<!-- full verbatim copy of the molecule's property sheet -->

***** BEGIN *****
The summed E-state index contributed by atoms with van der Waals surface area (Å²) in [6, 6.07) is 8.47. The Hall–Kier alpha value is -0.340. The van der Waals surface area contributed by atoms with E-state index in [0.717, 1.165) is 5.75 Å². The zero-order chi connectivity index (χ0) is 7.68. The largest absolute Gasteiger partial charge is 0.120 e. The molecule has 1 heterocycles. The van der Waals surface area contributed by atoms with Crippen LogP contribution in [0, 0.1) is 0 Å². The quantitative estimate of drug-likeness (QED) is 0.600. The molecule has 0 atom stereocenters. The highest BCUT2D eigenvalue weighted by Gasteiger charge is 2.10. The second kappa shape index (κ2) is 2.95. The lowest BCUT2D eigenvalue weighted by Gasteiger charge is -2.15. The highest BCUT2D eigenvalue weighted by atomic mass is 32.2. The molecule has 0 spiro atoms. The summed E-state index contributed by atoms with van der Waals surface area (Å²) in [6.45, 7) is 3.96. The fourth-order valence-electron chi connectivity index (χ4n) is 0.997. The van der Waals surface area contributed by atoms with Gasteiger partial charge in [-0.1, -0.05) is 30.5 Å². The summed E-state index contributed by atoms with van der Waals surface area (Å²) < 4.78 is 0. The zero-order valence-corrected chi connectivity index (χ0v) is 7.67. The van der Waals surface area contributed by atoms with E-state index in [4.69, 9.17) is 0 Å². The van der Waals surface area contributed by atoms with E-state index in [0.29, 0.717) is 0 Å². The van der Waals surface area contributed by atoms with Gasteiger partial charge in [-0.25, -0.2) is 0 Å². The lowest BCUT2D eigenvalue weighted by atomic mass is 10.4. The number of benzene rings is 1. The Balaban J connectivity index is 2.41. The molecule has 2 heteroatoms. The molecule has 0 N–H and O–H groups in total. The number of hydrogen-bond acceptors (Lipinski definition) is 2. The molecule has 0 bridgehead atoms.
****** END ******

The summed E-state index contributed by atoms with van der Waals surface area (Å²) in [6, 6.07) is 8.47. The Hall–Kier alpha value is -0.340. The van der Waals surface area contributed by atoms with E-state index in [0.717, 1.165) is 5.75 Å². The zero-order chi connectivity index (χ0) is 7.68. The largest absolute Gasteiger partial charge is 0.120 e. The molecule has 1 heterocycles. The van der Waals surface area contributed by atoms with Crippen LogP contribution in [0, 0.1) is 0 Å². The quantitative estimate of drug-likeness (QED) is 0.600. The molecule has 0 atom stereocenters. The highest BCUT2D eigenvalue weighted by Gasteiger charge is 2.10. The second kappa shape index (κ2) is 2.95. The lowest BCUT2D eigenvalue weighted by Gasteiger charge is -2.15. The highest BCUT2D eigenvalue weighted by atomic mass is 32.2. The molecule has 0 spiro atoms. The summed E-state index contributed by atoms with van der Waals surface area (Å²) in [6.45, 7) is 3.96. The fourth-order valence-electron chi connectivity index (χ4n) is 0.997. The van der Waals surface area contributed by atoms with Gasteiger partial charge in [-0.1, -0.05) is 30.5 Å². The summed E-state index contributed by atoms with van der Waals surface area (Å²) < 4.78 is 0. The zero-order valence-corrected chi connectivity index (χ0v) is 7.67. The van der Waals surface area contributed by atoms with E-state index in [4.69, 9.17) is 0 Å². The van der Waals surface area contributed by atoms with E-state index in [0.29, 0.717) is 0 Å². The van der Waals surface area contributed by atoms with Gasteiger partial charge in [-0.25, -0.2) is 0 Å². The lowest BCUT2D eigenvalue weighted by atomic mass is 10.4. The number of benzene rings is 1. The Balaban J connectivity index is 2.41. The molecule has 2 heteroatoms. The molecule has 0 N–H and O–H groups in total. The number of hydrogen-bond acceptors (Lipinski definition) is 2. The molecule has 0 bridgehead atoms.